Inside OZO, Nokia's audacious plan for its VR future

Virtual reality may be new for Nokia, but reinvention isn't. The story of Nokia's various incarnations is one that has been told many times over the past decade. Sure enough, the company best known today for its cellphone business was once a major producer of paper products, of rubber, and of cables.

Embracing change isn't the same thing as doing well at it, though. Nokia's decision to go all-in with Windows Phone was a bold one – some still argue just plain foolish – and it ended with the company selling off the division that most people associated it with.

It also raised the question of just what would be the next chapter in Nokia's story. Even with the company's track record in cameras, culminating in PureView technology, however, a virtual reality rig targeting professional videographers was still unexpected.

Nokia Technologies chief Ramzi Haidamus is counting on that surprise – and the momentum VR has in general at the moment, with affordable devices like Samsung's GearVR and upcoming headsets such as Oculus' Rift and HTC's VIVE – to make its $60,000 OZO camera a hit in a world where digital experiences are about to become exponentially more immersive.

"What's the Citizen Kane of VR?"

"What's the Citizen Kane of VR?" Haidamus asked. "What would Omaha Beach have been like if the first reporters had planted OZOs there?"

At a time when you can capture, edit, and share 4K video in an instant on a smartphone, I hadn't realized quite how limited videographers filming virtual reality content were in comparison.

Until now, no other VR camera has offered real-time review of 360-degree content; there are no "dailies" from which you can get a rough idea of how the day's filming went. Instead, the raw footage had to be sent away, processed – which could take weeks or even months – and only then would the director and producer see whether they'd aced the shot or would need to reshoot it.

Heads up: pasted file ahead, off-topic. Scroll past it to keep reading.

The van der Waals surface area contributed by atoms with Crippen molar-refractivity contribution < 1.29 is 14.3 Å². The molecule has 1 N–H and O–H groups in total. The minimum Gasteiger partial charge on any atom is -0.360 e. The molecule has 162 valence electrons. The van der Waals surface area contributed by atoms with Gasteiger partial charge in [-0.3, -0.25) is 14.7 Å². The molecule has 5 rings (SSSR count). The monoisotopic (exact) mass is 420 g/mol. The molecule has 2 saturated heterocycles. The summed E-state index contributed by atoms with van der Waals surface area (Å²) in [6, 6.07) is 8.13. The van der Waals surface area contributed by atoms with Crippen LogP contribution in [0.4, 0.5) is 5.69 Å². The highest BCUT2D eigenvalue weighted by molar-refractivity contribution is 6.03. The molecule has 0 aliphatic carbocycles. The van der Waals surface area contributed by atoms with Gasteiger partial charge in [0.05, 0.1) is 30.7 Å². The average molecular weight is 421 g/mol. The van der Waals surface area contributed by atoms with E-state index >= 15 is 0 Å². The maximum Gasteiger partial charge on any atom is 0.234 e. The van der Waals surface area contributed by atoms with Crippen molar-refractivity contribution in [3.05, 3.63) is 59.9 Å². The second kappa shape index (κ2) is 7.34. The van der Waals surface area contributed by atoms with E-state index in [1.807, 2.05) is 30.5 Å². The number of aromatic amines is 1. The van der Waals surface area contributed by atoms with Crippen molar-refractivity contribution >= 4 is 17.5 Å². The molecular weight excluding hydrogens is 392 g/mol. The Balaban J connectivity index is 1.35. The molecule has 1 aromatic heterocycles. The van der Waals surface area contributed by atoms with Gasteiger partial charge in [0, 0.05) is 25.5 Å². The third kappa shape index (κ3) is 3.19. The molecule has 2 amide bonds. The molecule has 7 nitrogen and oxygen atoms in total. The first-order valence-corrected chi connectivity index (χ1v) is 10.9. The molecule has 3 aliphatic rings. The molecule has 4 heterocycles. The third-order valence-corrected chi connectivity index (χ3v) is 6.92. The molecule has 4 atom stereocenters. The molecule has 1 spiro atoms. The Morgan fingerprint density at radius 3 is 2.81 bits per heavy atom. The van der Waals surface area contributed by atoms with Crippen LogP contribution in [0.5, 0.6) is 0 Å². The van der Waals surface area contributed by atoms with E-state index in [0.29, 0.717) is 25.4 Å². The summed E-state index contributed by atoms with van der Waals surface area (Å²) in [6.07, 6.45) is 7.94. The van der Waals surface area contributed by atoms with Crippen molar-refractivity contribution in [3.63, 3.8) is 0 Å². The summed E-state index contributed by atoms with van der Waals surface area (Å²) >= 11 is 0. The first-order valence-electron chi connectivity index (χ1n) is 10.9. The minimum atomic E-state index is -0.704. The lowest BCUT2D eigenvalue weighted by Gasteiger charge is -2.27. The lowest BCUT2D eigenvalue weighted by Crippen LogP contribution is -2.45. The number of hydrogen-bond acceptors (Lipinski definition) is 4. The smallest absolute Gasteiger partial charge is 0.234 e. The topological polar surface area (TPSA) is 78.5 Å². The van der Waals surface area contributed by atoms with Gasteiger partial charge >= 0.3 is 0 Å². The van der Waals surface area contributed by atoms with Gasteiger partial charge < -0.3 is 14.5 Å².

OZO is counting on immediacy to distinguish it in an age of jury-rigged 360-degree cameras and lengthy processing. The bundled OZO Remote software, for instance, can show a view from each of the eight cameras – or from one in particular – in real-time, or stitch the footage together for either a rectilinear pannable display or feed straight into a connected head-mounted display complete with audio from the eight microphones.

Nokia calls the system OZO Dynamic Rendering, and it works by selectively picking the pixels the HMD wearer is looking at and only rendering that part of the image. The results aren't perfect – the joins between the different camera feeds show some blurring still – but it's certainly enough to review whether you have the camera's settings and the staging right.

"It's a single cable and a single data stream," Haidamus boasts, "you can take this camera and put it anywhere you want. To discover your favorite band. To be court-side by your favorite team. To the Supreme Court when the gay marriage decision comes out, and see the emotion and the elation."

None of that would be possible if OZO had been a huge, unwieldy rig, as most of the 360-degree cameras in use today are. Haidamus compares the 9.3 pound aluminum orb to the size of a human head, and points out that its scale means it can sit in among people, rather than force them to accommodate it.

"Nokia's known for connecting people, today to new experiences"

"Our design team did an amazing job, they took all that Nokia's known for and put it in this amazing package whose goal is to effectively disappear ... the goal is to make it wireless, compact. Put it on a drone and fly it away. Put it at the edge of a glacier, where people don't want to go, or can't go. Put it in a refugee camp ,where you want to show your kids what it's like on the other side of the world. Nokia's known for connecting people, and today it's connecting people to new experiences."

Preorders of OZO began yesterday, with deliveries of the camera expected to begin in Q1 2016. I sat down with Paul Melin, vice president of digital media at Nokia, to talk about how the flight of fancy of a handful of engineers back in November 2013 became the first product from Nokia Technologies.

"It's not an accident but it's also not the result of some wise, longtime strategic planning that would have resulted in virtual reality being the sweet spot," Melin explained. "It's a combination of genuine bottom-up initiative. More than two years ago we had just a couple of engineers who had an idea about a camera product, they pitched their idea to their managers and got going, and refined their idea several times, and what they got was OZO."

SlashGear: This is not a product that anybody would associate with Nokia.

Paul Melin: "We did have a culture of trialling and researching new kinds of user experiences, new kinds of devices, and the technologies that enabled OZO were very much in the core of our competencies at Nokia Research"

SlashGear: It might not be a smartphone, and be a shape that's unlike anything you've done before, but it definitely has the feel of a Nokia. Was that intentional, or is it just that any camera of this sort with these specifications is going to look like this?